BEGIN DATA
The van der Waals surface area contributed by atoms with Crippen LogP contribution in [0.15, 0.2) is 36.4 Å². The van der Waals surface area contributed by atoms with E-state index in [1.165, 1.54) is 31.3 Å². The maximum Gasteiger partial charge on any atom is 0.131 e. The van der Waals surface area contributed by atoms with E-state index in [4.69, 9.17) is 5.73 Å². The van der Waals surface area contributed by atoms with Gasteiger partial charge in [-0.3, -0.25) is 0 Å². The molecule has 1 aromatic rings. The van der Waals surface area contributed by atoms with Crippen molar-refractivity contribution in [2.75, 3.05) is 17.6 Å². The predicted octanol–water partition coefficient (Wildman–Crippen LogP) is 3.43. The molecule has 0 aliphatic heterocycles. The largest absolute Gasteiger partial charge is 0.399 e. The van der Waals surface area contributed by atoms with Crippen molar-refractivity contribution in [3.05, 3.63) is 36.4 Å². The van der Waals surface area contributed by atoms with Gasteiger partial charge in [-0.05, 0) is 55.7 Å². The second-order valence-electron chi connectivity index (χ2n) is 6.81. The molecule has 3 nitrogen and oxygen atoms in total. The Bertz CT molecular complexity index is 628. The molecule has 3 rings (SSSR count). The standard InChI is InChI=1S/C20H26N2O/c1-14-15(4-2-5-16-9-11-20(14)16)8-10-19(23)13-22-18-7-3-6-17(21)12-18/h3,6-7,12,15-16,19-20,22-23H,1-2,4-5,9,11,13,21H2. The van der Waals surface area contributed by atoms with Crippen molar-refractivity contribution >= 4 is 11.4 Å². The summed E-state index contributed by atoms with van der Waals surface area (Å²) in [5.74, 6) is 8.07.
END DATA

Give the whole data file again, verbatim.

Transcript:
The van der Waals surface area contributed by atoms with Crippen LogP contribution in [0.15, 0.2) is 36.4 Å². The van der Waals surface area contributed by atoms with E-state index in [1.165, 1.54) is 31.3 Å². The maximum Gasteiger partial charge on any atom is 0.131 e. The van der Waals surface area contributed by atoms with E-state index in [4.69, 9.17) is 5.73 Å². The van der Waals surface area contributed by atoms with Gasteiger partial charge in [-0.3, -0.25) is 0 Å². The molecule has 1 aromatic rings. The van der Waals surface area contributed by atoms with Crippen molar-refractivity contribution in [2.75, 3.05) is 17.6 Å². The predicted octanol–water partition coefficient (Wildman–Crippen LogP) is 3.43. The molecule has 0 aliphatic heterocycles. The largest absolute Gasteiger partial charge is 0.399 e. The van der Waals surface area contributed by atoms with Crippen molar-refractivity contribution in [3.05, 3.63) is 36.4 Å². The van der Waals surface area contributed by atoms with Gasteiger partial charge in [-0.05, 0) is 55.7 Å². The second-order valence-electron chi connectivity index (χ2n) is 6.81. The molecule has 3 nitrogen and oxygen atoms in total. The Bertz CT molecular complexity index is 628. The molecule has 3 rings (SSSR count). The standard InChI is InChI=1S/C20H26N2O/c1-14-15(4-2-5-16-9-11-20(14)16)8-10-19(23)13-22-18-7-3-6-17(21)12-18/h3,6-7,12,15-16,19-20,22-23H,1-2,4-5,9,11,13,21H2. The van der Waals surface area contributed by atoms with Crippen molar-refractivity contribution >= 4 is 11.4 Å². The summed E-state index contributed by atoms with van der Waals surface area (Å²) in [5.74, 6) is 8.07.